Compare the current total contribution margin with
the proposed total contribution margin, then adjust
for changes in fixed expenses
CVP AND THE SUPPLY CHAIN
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How do the CVP decisions of supply chain
partners affect each other?
For example, consider the jerseys that Universal
Sports Exchange purchases from C&amp;C Sports.
• What happens if C&amp;C Sports increases the selling
price?
• What happens if Universal Sports Exchange decides
to use a cheaper supplier?
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OPERATING LEVERAGE
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Firms sometimes have the option to trade fixed
costs for variable costs
Higher levels of fixed costs introduce higher levels
of risk
Measures the magnitude of change in operating
income for a given percentage change in sales
revenue
Degree of operating leverage =
3
Contribution margin
Net operating income
WHYDO
DO WE
WE CARE
WHY
OPERATINGLEVERAGE?
LEVERAGE
DO THE CVP
Exercise 3-6
3
EXERCISE 3-6 SOLUTION
\$390,000
a. Contribution margin ratio =
= .65
\$600,000
Variable cost ratio = 1 - .65 = .35
b. Margin of safety = Current sales – Breakeven sales
\$292,500
Breakeven sales =
.65
= \$450,000
Margin of safety = \$600,000 – \$450,000
= \$150,000
c. Net operating income would increase by the change in
contribution margin: \$100,000  .65 = \$65,000
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EXERCISE 3-6 SOLUTION (CONT.)
\$17.50  1.16
\$20.30
\$50  1.1
\$55
\$600,000
current unit sales =
= 12,000
50
d. new variable cost =
=
new price =
=
new unit sales = 12,000  .98 = 11,760
operating income = [(\$55.00 – \$20.30)  11,760] – \$292,500
= \$115,572
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&copy; Tomwang112 / iStockphoto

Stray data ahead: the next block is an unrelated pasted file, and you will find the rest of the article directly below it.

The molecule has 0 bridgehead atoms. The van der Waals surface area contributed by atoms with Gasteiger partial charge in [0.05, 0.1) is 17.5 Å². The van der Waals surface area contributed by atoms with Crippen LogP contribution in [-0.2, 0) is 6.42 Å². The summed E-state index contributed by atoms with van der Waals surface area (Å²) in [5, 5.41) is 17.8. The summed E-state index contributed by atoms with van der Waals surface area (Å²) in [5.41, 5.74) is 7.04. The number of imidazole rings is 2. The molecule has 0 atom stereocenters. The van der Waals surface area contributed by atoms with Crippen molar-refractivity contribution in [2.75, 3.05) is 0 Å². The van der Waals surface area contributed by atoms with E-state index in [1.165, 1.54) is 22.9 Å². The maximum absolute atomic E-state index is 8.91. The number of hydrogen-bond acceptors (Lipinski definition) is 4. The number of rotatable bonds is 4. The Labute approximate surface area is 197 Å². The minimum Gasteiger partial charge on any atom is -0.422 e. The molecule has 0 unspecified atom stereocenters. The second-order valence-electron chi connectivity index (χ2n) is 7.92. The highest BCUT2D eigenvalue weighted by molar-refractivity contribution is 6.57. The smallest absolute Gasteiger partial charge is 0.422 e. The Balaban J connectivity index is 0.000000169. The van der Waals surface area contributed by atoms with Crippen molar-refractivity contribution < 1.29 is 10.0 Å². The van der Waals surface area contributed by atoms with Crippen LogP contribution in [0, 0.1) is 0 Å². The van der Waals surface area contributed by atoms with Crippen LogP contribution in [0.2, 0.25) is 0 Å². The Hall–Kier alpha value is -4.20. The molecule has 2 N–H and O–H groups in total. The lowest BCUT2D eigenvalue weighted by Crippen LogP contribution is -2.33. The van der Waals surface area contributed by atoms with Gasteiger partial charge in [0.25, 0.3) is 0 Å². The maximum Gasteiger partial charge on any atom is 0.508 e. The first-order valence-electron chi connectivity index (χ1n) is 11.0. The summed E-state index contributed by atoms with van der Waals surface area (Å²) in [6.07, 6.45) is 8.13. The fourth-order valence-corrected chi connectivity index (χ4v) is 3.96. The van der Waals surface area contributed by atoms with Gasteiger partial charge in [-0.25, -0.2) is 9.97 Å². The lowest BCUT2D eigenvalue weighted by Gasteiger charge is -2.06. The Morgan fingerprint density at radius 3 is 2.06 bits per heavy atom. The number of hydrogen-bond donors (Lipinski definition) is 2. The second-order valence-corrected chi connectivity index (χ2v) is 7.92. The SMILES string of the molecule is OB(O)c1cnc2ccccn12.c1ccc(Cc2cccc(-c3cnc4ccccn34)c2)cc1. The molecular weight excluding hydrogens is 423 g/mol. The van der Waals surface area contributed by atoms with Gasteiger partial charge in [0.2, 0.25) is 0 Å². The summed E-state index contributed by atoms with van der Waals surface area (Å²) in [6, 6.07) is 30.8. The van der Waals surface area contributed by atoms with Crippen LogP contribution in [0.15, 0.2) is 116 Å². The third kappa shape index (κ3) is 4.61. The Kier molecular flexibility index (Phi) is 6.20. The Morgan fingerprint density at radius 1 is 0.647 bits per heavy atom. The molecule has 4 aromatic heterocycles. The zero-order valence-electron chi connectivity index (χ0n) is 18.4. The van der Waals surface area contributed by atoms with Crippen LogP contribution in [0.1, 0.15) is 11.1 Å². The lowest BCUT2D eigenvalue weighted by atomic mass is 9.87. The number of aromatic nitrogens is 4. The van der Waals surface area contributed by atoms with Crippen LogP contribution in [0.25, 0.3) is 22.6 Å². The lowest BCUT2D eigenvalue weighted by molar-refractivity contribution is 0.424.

MULTIPRODUCT C-V-P
ANALYSIS
Unit 3.1 Unit 3.2 Unit 3.3 Unit 3.4
3.3
MULTIPRODUCT CVP
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Rarely does a company produce a single product
Since not every product will have the same
contribution margin, we have a problem when
more than one product is produced
WHAT IS “SALES MIX”?
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The “bag” or “package” of goods sold
For example:
• For every dining room table sold, the company also
sells 4 chairs
• For every computer sold, the company also sells a
monitor and a printer
• For every pair of athletic shoes sold, Landon Sports
sells 4 baseball jerseys
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USE THE PROFIT EQUATION…WITH ADJUSTMENTS
Product
Price
Variable
Cost
Contribution
Margin
Jerseys
\$20
\$16.00
\$4.00
Shoes
\$45
\$38.70
\$6.30
CM(jerseys) + CM(shoes) – FC = OI
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DETERMINE THE SALES MIX
Product
Contribution
Margin
Sales Mix
Contribution Margin
Jerseys
\$4.00
4x
\$16.00x
Shoes
\$6.30
1x
\$ 6.30x
\$4.00(4x) + \$6.30(x) – FC = OI
\$16x + \$6.30x – FC = OI
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CALCULATING THE BREAKEVEN POINT
Product
Contribution
Margin
Sales Mix
Contribution Margin
Jerseys
\$4.00
4x
\$16.00x
Shoes
\$6.30
1x
\$ 6.30x
3
\$16x + \$6.30x – \$178,400 = \$0
\$22.30x = \$178,400
x = 8,000 shoes
4x = 4(8,000) = 32,000 jerseys
LIMITING ASSUMPTIONS OF CVP ANALYSIS
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All costs can be divided into fixed and variable
components
All cost and profit functions are linear throughout
the relevant range
Sales mix will remain constant
CHANGES EXAMINED USING CVP
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Change in sales price
Change in sales volume
Change in variable costs per unit
Change in fixed costs
Change in sales mix
Any combination of the above
Remember to always use “constant” forms – SP/unit,
VC/unit, Total FC – when doing CVP analysis
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TIME TO MIX IT UP
Exercise 3-14
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EXERCISE 3-14 SOLUTION
a. Kitchenware’s sales mix is 14,000 plastic pitchers and
42,000 glass pitchers, or a sales mix of 1 to 3.
(\$30 – \$15)x + (\$45 – \$24)3x – \$982,800 = 0
\$15x + \$63x = \$982,800
x = 12,600
plastic pitchers = x = 12,600; glass pitchers = 3x = 37,800